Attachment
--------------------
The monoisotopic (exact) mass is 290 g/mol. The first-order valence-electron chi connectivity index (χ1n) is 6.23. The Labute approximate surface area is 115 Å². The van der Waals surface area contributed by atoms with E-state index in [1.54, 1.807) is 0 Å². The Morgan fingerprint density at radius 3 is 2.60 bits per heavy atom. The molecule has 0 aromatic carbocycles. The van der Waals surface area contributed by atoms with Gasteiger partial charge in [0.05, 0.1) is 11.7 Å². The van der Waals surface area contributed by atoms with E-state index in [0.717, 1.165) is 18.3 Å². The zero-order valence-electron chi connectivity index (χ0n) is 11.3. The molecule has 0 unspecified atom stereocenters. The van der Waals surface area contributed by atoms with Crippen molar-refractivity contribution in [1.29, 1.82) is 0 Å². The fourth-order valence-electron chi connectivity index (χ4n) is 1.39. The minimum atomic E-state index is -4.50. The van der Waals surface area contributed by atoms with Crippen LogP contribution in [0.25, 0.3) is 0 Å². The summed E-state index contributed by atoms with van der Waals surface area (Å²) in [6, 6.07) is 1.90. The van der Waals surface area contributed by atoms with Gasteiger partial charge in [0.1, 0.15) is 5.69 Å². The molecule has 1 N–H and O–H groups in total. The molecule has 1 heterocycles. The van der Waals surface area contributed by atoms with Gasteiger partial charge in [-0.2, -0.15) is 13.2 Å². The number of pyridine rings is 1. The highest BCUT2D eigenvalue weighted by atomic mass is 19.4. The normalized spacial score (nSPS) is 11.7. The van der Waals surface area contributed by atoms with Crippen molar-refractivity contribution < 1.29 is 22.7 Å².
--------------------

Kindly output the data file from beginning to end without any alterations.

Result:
The monoisotopic (exact) mass is 290 g/mol. The first-order valence-electron chi connectivity index (χ1n) is 6.23. The Labute approximate surface area is 115 Å². The van der Waals surface area contributed by atoms with E-state index in [1.54, 1.807) is 0 Å². The Morgan fingerprint density at radius 3 is 2.60 bits per heavy atom. The molecule has 0 aromatic carbocycles. The van der Waals surface area contributed by atoms with Gasteiger partial charge in [0.05, 0.1) is 11.7 Å². The van der Waals surface area contributed by atoms with E-state index in [0.717, 1.165) is 18.3 Å². The zero-order valence-electron chi connectivity index (χ0n) is 11.3. The molecule has 0 unspecified atom stereocenters. The van der Waals surface area contributed by atoms with Crippen molar-refractivity contribution in [1.29, 1.82) is 0 Å². The fourth-order valence-electron chi connectivity index (χ4n) is 1.39. The minimum atomic E-state index is -4.50. The van der Waals surface area contributed by atoms with Crippen LogP contribution in [0.25, 0.3) is 0 Å². The summed E-state index contributed by atoms with van der Waals surface area (Å²) in [6, 6.07) is 1.90. The van der Waals surface area contributed by atoms with Gasteiger partial charge in [0.1, 0.15) is 5.69 Å². The molecule has 1 N–H and O–H groups in total. The molecule has 1 heterocycles. The van der Waals surface area contributed by atoms with Gasteiger partial charge in [-0.2, -0.15) is 13.2 Å². The number of pyridine rings is 1. The highest BCUT2D eigenvalue weighted by atomic mass is 19.4. The normalized spacial score (nSPS) is 11.7. The van der Waals surface area contributed by atoms with Crippen molar-refractivity contribution < 1.29 is 22.7 Å².